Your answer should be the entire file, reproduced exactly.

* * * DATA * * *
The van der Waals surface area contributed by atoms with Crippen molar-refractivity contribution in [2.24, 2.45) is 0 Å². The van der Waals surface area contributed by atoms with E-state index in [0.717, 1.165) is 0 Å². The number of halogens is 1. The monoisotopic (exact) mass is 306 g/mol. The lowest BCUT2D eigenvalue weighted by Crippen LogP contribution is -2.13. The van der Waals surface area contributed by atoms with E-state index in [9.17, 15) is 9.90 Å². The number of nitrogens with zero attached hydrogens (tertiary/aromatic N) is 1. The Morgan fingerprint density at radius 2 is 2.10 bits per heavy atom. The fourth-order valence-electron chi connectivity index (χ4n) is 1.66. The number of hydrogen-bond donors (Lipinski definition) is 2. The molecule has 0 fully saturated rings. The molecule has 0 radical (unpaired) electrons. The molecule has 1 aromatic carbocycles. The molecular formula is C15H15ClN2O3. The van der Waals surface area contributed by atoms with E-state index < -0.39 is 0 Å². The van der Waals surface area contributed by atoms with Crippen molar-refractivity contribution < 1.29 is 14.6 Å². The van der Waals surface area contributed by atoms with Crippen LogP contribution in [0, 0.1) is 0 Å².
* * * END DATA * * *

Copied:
The van der Waals surface area contributed by atoms with Crippen molar-refractivity contribution in [2.24, 2.45) is 0 Å². The van der Waals surface area contributed by atoms with E-state index in [0.717, 1.165) is 0 Å². The number of halogens is 1. The monoisotopic (exact) mass is 306 g/mol. The lowest BCUT2D eigenvalue weighted by Crippen LogP contribution is -2.13. The van der Waals surface area contributed by atoms with E-state index in [9.17, 15) is 9.90 Å². The number of nitrogens with zero attached hydrogens (tertiary/aromatic N) is 1. The Morgan fingerprint density at radius 2 is 2.10 bits per heavy atom. The fourth-order valence-electron chi connectivity index (χ4n) is 1.66. The number of hydrogen-bond donors (Lipinski definition) is 2. The molecule has 0 fully saturated rings. The molecule has 0 radical (unpaired) electrons. The molecule has 1 aromatic carbocycles. The molecular formula is C15H15ClN2O3. The van der Waals surface area contributed by atoms with E-state index < -0.39 is 0 Å². The van der Waals surface area contributed by atoms with Crippen molar-refractivity contribution < 1.29 is 14.6 Å². The van der Waals surface area contributed by atoms with Crippen LogP contribution in [0, 0.1) is 0 Å².